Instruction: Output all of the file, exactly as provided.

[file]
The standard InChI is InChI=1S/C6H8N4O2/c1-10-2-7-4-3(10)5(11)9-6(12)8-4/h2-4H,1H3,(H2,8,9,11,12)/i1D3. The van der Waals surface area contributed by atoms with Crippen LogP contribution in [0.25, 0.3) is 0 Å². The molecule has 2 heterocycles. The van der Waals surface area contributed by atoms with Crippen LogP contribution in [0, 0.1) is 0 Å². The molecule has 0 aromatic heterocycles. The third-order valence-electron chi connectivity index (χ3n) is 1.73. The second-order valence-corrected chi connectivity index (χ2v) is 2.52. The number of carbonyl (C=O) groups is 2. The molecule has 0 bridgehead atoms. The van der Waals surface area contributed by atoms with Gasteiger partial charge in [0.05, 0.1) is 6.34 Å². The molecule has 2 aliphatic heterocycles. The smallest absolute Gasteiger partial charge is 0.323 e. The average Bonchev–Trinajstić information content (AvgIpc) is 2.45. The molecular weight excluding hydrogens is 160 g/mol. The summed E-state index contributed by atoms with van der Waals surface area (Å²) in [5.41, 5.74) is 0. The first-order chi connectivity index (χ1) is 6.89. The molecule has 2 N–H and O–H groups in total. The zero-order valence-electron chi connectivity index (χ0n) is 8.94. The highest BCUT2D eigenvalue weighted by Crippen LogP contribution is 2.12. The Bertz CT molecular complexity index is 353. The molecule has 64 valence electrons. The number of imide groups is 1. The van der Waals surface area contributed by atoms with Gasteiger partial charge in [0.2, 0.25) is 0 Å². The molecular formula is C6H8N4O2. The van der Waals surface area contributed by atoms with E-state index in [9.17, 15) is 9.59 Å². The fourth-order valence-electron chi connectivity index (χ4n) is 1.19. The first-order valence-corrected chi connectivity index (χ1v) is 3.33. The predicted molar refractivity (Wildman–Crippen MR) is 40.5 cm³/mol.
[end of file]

The standard InChI is InChI=1S/C6H8N4O2/c1-10-2-7-4-3(10)5(11)9-6(12)8-4/h2-4H,1H3,(H2,8,9,11,12)/i1D3. The van der Waals surface area contributed by atoms with Crippen LogP contribution in [0.25, 0.3) is 0 Å². The molecule has 2 heterocycles. The van der Waals surface area contributed by atoms with Crippen LogP contribution in [0, 0.1) is 0 Å². The molecule has 0 aromatic heterocycles. The third-order valence-electron chi connectivity index (χ3n) is 1.73. The second-order valence-corrected chi connectivity index (χ2v) is 2.52. The number of carbonyl (C=O) groups is 2. The molecule has 0 bridgehead atoms. The van der Waals surface area contributed by atoms with Gasteiger partial charge in [0.05, 0.1) is 6.34 Å². The molecule has 2 aliphatic heterocycles. The smallest absolute Gasteiger partial charge is 0.323 e. The average Bonchev–Trinajstić information content (AvgIpc) is 2.45. The molecular weight excluding hydrogens is 160 g/mol. The summed E-state index contributed by atoms with van der Waals surface area (Å²) in [5.41, 5.74) is 0. The first-order chi connectivity index (χ1) is 6.89. The molecule has 2 N–H and O–H groups in total. The zero-order valence-electron chi connectivity index (χ0n) is 8.94. The highest BCUT2D eigenvalue weighted by Crippen LogP contribution is 2.12. The Bertz CT molecular complexity index is 353. The molecule has 64 valence electrons. The number of imide groups is 1. The van der Waals surface area contributed by atoms with Gasteiger partial charge in [0.2, 0.25) is 0 Å². The molecular formula is C6H8N4O2. The van der Waals surface area contributed by atoms with E-state index in [9.17, 15) is 9.59 Å². The fourth-order valence-electron chi connectivity index (χ4n) is 1.19. The first-order valence-corrected chi connectivity index (χ1v) is 3.33. The predicted molar refractivity (Wildman–Crippen MR) is 40.5 cm³/mol.